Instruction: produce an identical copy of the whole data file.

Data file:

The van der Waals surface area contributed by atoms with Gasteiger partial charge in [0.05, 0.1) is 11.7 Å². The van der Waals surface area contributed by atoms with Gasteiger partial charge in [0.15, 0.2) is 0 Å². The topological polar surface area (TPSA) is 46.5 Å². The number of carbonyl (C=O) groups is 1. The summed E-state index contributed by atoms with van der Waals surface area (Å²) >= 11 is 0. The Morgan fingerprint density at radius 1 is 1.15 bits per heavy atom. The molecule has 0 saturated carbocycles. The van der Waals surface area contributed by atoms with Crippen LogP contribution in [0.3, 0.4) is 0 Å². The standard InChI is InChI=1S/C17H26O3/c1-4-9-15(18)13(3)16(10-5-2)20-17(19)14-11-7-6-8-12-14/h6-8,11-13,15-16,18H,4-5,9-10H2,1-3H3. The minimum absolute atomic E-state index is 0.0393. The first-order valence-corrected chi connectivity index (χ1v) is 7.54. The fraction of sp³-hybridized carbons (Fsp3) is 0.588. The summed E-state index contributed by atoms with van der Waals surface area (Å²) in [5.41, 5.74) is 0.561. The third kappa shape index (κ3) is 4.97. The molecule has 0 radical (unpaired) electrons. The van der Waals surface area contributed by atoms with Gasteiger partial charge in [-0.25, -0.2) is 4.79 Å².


The van der Waals surface area contributed by atoms with Gasteiger partial charge in [0.05, 0.1) is 11.7 Å². The van der Waals surface area contributed by atoms with Gasteiger partial charge in [0.15, 0.2) is 0 Å². The topological polar surface area (TPSA) is 46.5 Å². The number of carbonyl (C=O) groups is 1. The summed E-state index contributed by atoms with van der Waals surface area (Å²) >= 11 is 0. The Morgan fingerprint density at radius 1 is 1.15 bits per heavy atom. The molecule has 0 saturated carbocycles. The van der Waals surface area contributed by atoms with Crippen LogP contribution in [0.3, 0.4) is 0 Å². The standard InChI is InChI=1S/C17H26O3/c1-4-9-15(18)13(3)16(10-5-2)20-17(19)14-11-7-6-8-12-14/h6-8,11-13,15-16,18H,4-5,9-10H2,1-3H3. The minimum absolute atomic E-state index is 0.0393. The first-order valence-corrected chi connectivity index (χ1v) is 7.54. The fraction of sp³-hybridized carbons (Fsp3) is 0.588. The summed E-state index contributed by atoms with van der Waals surface area (Å²) in [5.41, 5.74) is 0.561. The third kappa shape index (κ3) is 4.97. The molecule has 0 radical (unpaired) electrons. The van der Waals surface area contributed by atoms with Gasteiger partial charge in [-0.25, -0.2) is 4.79 Å².